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Kidney transplant checklist: Factors to consider

Kidney transplant checklist: Factors to consider

From blood tests to psychiatric evaluation, experts do several investigations before a kidney transplant surgery
Kidney transplant checklist: Factors to consider

Kidney transplant is said to be an effective treatment mode for people with stage 5 chronic kidney disease (CKD). It involves harvesting a healthy kidney from a matching (related or braindead) donor and transplanting it into a person battling CKD.

Both dialysis and kidney transplant offer what is known as kidney replacement therapy or KRT, says Dr Tanmay Pandya, director of nephrology and renal transplantations, Sarvodaya Hospitals, Faridabad, Haryana.


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Kidney transplantation is scientifically proven to be the best form of KRT, in terms of longevity, financial and social productivity of life in people, says Dr Manjusha Yadla, head of nephrology at Gandhi Medical College, Hyderabad.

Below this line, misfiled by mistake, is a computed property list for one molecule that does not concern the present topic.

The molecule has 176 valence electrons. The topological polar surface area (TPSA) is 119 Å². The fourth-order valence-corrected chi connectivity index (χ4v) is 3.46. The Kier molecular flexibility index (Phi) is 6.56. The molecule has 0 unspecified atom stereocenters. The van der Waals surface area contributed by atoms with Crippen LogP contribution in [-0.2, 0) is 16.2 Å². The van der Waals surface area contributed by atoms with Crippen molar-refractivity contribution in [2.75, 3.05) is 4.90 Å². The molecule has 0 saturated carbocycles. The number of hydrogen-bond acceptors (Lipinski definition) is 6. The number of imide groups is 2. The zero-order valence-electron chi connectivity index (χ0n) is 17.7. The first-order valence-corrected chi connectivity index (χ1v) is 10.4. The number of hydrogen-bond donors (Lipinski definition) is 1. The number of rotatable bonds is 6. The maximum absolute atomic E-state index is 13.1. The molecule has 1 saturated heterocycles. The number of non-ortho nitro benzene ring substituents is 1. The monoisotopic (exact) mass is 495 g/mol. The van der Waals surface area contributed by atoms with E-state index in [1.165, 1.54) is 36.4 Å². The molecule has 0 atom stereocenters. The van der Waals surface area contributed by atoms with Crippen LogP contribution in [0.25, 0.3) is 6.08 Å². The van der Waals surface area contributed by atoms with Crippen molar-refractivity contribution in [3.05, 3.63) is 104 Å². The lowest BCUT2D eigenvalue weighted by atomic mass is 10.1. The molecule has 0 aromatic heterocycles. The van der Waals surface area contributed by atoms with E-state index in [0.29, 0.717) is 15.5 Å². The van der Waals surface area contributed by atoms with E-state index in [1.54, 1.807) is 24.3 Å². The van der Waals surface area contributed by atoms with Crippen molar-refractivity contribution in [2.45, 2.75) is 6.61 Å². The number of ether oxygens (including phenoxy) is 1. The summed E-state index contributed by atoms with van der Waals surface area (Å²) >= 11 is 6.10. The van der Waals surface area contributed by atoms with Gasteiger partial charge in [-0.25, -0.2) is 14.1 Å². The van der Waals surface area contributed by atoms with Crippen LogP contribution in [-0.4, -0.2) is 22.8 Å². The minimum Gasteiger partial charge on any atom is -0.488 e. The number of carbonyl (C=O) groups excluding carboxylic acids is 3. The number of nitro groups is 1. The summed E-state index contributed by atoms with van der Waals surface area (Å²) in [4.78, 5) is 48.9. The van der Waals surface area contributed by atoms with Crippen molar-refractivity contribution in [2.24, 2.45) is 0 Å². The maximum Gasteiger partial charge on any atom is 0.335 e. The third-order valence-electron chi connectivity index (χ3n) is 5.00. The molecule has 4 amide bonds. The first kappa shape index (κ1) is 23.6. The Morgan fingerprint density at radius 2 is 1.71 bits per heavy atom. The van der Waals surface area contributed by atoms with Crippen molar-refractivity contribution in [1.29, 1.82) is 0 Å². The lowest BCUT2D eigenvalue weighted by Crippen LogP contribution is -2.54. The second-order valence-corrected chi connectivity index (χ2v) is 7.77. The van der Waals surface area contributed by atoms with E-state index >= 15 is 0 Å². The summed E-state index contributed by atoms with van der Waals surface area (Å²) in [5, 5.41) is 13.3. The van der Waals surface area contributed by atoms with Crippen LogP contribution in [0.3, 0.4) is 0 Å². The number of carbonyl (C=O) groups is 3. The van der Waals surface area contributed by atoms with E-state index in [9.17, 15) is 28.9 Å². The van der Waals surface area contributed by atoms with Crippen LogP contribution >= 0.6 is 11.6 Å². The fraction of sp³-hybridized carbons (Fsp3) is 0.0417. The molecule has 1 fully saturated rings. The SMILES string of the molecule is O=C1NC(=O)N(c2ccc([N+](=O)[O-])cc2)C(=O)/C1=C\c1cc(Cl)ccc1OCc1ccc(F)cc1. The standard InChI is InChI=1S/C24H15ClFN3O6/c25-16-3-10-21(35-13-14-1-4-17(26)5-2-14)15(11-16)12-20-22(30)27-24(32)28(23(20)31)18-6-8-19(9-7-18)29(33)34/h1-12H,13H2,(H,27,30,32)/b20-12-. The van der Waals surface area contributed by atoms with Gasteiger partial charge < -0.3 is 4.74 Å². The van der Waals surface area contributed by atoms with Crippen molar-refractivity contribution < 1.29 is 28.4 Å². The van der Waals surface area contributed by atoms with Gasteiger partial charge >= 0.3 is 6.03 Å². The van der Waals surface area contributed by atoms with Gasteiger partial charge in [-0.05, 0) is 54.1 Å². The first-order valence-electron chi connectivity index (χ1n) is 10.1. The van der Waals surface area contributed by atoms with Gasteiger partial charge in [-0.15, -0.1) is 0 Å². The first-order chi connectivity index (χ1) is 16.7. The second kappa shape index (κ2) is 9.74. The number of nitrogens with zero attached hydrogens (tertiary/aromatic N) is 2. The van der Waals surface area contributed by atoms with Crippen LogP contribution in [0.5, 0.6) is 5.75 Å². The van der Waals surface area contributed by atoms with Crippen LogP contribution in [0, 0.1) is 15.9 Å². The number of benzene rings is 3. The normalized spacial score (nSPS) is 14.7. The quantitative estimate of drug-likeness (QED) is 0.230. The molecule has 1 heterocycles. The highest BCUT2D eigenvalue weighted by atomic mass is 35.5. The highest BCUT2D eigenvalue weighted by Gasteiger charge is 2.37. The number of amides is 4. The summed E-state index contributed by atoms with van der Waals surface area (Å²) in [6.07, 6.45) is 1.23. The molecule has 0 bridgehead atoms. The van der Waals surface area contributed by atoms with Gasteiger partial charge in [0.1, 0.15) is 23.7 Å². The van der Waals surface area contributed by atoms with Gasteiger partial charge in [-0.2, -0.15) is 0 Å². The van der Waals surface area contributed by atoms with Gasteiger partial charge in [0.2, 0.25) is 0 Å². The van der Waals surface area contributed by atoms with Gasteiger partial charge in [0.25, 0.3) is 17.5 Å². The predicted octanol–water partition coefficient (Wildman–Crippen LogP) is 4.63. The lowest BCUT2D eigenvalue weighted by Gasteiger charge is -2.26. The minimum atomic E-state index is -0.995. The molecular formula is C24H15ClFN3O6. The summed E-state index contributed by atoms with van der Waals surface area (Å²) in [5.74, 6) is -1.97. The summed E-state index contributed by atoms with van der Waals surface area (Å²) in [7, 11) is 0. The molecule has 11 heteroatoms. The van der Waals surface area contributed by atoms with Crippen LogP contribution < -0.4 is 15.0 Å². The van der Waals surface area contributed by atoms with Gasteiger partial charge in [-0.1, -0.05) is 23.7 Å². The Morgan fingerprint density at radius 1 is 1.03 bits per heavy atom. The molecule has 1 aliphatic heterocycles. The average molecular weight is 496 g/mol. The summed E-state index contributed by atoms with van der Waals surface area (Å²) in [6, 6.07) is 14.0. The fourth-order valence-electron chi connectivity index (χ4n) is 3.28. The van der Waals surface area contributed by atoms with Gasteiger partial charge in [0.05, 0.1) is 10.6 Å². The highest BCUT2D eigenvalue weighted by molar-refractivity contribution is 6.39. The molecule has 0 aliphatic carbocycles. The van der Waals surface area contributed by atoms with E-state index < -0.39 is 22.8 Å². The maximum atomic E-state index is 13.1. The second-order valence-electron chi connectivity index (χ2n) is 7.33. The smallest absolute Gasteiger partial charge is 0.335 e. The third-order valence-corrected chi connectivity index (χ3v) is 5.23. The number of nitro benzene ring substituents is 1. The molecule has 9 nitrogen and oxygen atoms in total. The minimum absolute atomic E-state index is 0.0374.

“Also, a person undergoing dialysis is prone to being exposed to blood-borne infections like hepatitis B, hepatitis C and HIV,” adds Dr Upal Sengupta, a nephrologist at Fortis Hospitals, Kolkata.

This is why various tests are carried out before a kidney transplant.

Take the case of Celeste Reilly, 30, a childhood educator from Brisbane, Australia, who has a rare form of polycystic kidney disease. “I was on dialysis for over two years,” says Reilly. She underwent kidney transplant after her blood type matched with a deceased donor’s. Before transplant, she had to undergo many tests to screen for underlying conditions.

Also, Dr Pandya says, “People who know that they are going to require dialysis in future choose to undergo kidney transplantation before they reach the stage of dialysis, which is known as pre-emptive kidney transplant.”

How is a match for donor kidney found?

The two primary sources of donor kidneys are living donors and deceased or braindead donors, explains Dr Pandya, adding that the living donor and recipient must be close relatives — a grandparent, a parent, a spouse, a sibling, a child or a grandchild.